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Interview with John Dower

I took me a long time to persuade Joe to watch the Manila fight. I was amazed when I heard he'd never seen it since the day he stepped out of the ring.

HBO

It's said that history is written by the winners, not the losers. But with this film you flip that paradigm.

John Dower

It's true. We all know that Muhammed Ali over the course of three fights with Joe Frazier, technically, came out the winner. He lost the first one. He won the second one in rather controversial circumstances, and then won the third in even more controversial circumstances. So telling Joe Frazier's story from his point of view was, as you say in America, a no-brainer.

When we first approached him with the idea, we didn't really know what Joe was up to. So I went to Philly and spent some time hanging out with him. The first time I met him I was pretty nervous. He's an extraordinary character. At times he was infuriating to film. But those are often the best characters. He's an iconic figure, a good, old fashioned, stand up American kind of hero.

He shuffled out of the back room of his gym, all resplendent. He likes his suits and hats and he kind of looked like a sort of black Jay Gatsby; just immaculate. And his opening gambit to me was, where have you been? And I said, well, what do you mean? He said, I've been here since 1964. What took you so long? It was a great opening line, because it's true: he has been around that long. I felt slightly embarrassed, but I'm like, well, I'm here now. And over the course of several months we just started filming.

I took me a long time to persuade Joe to watch the Manila fight. I was amazed when I heard he'd never seen it since the day he stepped out of the ring. It took me several months to persuade him, and I'm so glad I did because it adds an extra layer of drama to the film. He doesn't really have to say anything. You just look into his eyes. It's all there.

Boxing is an extraordinary sport. I mean, arguably, is it a sport? Is it something beyond that? In many ways it's the purest contest of will.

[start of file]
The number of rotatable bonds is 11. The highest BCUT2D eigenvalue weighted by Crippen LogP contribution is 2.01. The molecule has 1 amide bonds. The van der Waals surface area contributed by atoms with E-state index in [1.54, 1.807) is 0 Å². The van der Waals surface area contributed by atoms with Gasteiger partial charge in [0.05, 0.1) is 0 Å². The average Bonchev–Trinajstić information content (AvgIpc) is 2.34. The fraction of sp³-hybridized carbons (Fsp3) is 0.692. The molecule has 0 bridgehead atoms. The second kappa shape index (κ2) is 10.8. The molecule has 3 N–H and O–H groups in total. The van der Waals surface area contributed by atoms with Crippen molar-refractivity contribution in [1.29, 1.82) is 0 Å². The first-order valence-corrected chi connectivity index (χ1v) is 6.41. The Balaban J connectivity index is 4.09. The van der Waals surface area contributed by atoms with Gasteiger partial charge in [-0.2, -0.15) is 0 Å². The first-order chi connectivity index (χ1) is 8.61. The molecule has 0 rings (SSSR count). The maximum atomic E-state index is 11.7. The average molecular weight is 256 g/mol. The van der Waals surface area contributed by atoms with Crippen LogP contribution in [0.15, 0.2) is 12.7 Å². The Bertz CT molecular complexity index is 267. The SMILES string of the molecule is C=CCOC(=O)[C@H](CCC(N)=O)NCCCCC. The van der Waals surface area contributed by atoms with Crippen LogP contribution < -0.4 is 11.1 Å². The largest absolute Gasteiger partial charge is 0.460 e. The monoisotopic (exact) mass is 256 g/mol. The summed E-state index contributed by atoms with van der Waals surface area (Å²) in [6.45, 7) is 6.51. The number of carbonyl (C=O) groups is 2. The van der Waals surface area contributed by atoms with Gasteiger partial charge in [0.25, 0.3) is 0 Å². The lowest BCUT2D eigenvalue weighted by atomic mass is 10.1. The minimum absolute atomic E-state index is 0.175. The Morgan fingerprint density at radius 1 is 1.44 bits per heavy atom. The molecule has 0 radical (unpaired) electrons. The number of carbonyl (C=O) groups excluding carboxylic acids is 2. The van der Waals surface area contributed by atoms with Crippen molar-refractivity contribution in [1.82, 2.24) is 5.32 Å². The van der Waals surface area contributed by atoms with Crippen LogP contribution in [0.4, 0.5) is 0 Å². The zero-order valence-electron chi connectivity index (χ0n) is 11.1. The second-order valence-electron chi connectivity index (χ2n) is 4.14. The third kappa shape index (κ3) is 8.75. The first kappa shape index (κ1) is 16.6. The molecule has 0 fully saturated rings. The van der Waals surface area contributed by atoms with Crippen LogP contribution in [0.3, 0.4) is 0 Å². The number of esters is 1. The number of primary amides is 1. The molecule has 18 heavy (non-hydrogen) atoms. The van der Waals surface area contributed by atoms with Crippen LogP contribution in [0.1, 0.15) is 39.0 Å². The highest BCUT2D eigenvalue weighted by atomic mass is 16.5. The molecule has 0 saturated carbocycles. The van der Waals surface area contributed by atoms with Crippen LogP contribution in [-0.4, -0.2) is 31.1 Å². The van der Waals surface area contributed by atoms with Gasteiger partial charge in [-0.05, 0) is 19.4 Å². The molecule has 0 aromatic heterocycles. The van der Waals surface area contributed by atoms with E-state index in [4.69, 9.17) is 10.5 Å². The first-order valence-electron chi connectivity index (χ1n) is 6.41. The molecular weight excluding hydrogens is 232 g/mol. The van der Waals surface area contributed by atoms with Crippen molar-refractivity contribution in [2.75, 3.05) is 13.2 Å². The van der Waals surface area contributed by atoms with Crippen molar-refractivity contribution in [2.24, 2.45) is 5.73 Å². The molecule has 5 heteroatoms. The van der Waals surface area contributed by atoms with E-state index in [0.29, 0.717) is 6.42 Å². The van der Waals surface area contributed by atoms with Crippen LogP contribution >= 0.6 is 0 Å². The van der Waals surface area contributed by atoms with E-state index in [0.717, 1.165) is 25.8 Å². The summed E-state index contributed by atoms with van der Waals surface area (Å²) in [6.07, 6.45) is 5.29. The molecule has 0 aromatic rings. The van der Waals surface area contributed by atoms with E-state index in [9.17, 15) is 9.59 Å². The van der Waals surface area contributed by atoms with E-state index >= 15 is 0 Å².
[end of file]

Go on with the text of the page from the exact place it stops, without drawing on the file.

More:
HBO

What other things about Joe stuck you when you first started filming?

John Dower

Sometimes I'd just film him sitting in silence, not talking about it. I mean, he's got the most extraordinary face, like something out of Mount Rushmore. It's so full of character. And we just decided to put those shots in. It's a terrible cliche that a picture speaks louder than words. But I think in Joe's case, it really did.

HBO

In many ways Frazier comes off looking classier than Ali, which is kind of a reversal of the perception most people have of him.

John Dower

I think Muhammed Ali was, and probably always will be, the greatest sportsman of all time. But we do show that who he was is not quite as straightforward as is often portrayed. It was slightly more complicated and manipulated than that. He's a contradictory and complex character. And I think part of the fascination of this film is people get to see a side to Ali that really does exist. It's not like we sensationalized it. It's there. And it's been a bit of a redress

HBO

What did you discover about the nature of these fighters who are willing to risk their lives for the sport?

John Dower

I'm aware that to just make a film about boxing is not enough. It's bigger than the subjects in this film. Boxing is an extraordinary sport. I mean, arguably, is it a sport? Is it something beyond that? In many ways it's the purest contest of will.

There's a great quote from a boxer who was one of Ali's early victims who also got taunted quite heavily by him. And he said after one of their grueling fights, there's so much contempt and hate in the world and within man. And men hire prize fighters to smash the hate out of each other. And for a boxer it was quite a profound statement.

I believe there's darkness in all of us and I think you get that in boxing. And it's what makes it compelling. I find it hard to watch some of those final rounds in Manila. And yet you kind of keep wanting to. It's that perverse kind of thing.

And the irony is that in actuality the fighters are working in the most controlled and disciplined way. It's not like a brawl. It's not like a street fight. It's the contradiction of boxing. It can be extraordinarily elegant and beautiful, even balletic at times. It's that combination of violence and beauty that makes it an extraordinary and unique sport when it is being completed by two fighters at the top of their game.

For the fighters it's about winning, isn't it? It's about being the best. And there's no purer test than going head to head with somebody over a series of rounds in the ring. It's an incredibly compelling spectacle.

Thrilla in Manila

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